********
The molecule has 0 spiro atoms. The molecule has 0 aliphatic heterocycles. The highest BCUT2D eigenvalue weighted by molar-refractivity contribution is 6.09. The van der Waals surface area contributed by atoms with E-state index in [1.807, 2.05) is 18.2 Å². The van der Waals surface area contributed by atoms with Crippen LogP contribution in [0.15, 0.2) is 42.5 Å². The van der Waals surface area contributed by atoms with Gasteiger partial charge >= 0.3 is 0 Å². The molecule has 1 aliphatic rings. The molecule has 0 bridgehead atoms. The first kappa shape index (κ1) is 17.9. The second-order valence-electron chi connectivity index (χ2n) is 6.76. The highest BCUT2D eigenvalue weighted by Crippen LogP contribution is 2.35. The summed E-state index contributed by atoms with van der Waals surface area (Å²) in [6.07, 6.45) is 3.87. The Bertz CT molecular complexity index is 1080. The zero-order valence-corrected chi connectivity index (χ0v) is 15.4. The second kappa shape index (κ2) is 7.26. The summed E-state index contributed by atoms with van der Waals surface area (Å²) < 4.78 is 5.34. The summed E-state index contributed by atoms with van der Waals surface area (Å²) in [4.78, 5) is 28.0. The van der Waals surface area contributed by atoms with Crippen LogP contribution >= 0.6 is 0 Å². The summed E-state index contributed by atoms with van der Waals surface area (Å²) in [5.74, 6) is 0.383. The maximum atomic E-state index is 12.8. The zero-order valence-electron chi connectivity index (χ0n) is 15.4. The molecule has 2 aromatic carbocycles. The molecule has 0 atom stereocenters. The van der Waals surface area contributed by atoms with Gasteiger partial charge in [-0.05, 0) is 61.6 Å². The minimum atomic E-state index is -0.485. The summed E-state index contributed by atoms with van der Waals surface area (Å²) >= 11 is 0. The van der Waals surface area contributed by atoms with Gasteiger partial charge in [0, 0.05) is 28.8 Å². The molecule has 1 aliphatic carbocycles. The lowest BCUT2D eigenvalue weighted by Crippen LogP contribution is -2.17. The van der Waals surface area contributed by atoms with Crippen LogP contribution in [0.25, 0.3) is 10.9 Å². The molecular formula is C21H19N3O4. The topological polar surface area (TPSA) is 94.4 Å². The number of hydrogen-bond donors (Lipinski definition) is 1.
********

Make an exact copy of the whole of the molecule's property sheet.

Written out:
The molecule has 0 spiro atoms. The molecule has 0 aliphatic heterocycles. The highest BCUT2D eigenvalue weighted by molar-refractivity contribution is 6.09. The van der Waals surface area contributed by atoms with E-state index in [1.807, 2.05) is 18.2 Å². The van der Waals surface area contributed by atoms with Crippen LogP contribution in [0.15, 0.2) is 42.5 Å². The van der Waals surface area contributed by atoms with Gasteiger partial charge >= 0.3 is 0 Å². The molecule has 1 aliphatic rings. The molecule has 0 bridgehead atoms. The first kappa shape index (κ1) is 17.9. The second-order valence-electron chi connectivity index (χ2n) is 6.76. The highest BCUT2D eigenvalue weighted by Crippen LogP contribution is 2.35. The summed E-state index contributed by atoms with van der Waals surface area (Å²) in [6.07, 6.45) is 3.87. The Bertz CT molecular complexity index is 1080. The zero-order valence-corrected chi connectivity index (χ0v) is 15.4. The second kappa shape index (κ2) is 7.26. The summed E-state index contributed by atoms with van der Waals surface area (Å²) < 4.78 is 5.34. The summed E-state index contributed by atoms with van der Waals surface area (Å²) in [4.78, 5) is 28.0. The van der Waals surface area contributed by atoms with Crippen LogP contribution >= 0.6 is 0 Å². The summed E-state index contributed by atoms with van der Waals surface area (Å²) in [5.74, 6) is 0.383. The maximum atomic E-state index is 12.8. The zero-order valence-electron chi connectivity index (χ0n) is 15.4. The molecule has 2 aromatic carbocycles. The molecule has 0 atom stereocenters. The van der Waals surface area contributed by atoms with Gasteiger partial charge in [-0.05, 0) is 61.6 Å². The minimum atomic E-state index is -0.485. The summed E-state index contributed by atoms with van der Waals surface area (Å²) >= 11 is 0. The van der Waals surface area contributed by atoms with Gasteiger partial charge in [0, 0.05) is 28.8 Å². The molecule has 1 aliphatic carbocycles. The lowest BCUT2D eigenvalue weighted by Crippen LogP contribution is -2.17. The van der Waals surface area contributed by atoms with Crippen LogP contribution in [0.25, 0.3) is 10.9 Å². The molecular formula is C21H19N3O4. The topological polar surface area (TPSA) is 94.4 Å². The number of hydrogen-bond donors (Lipinski definition) is 1.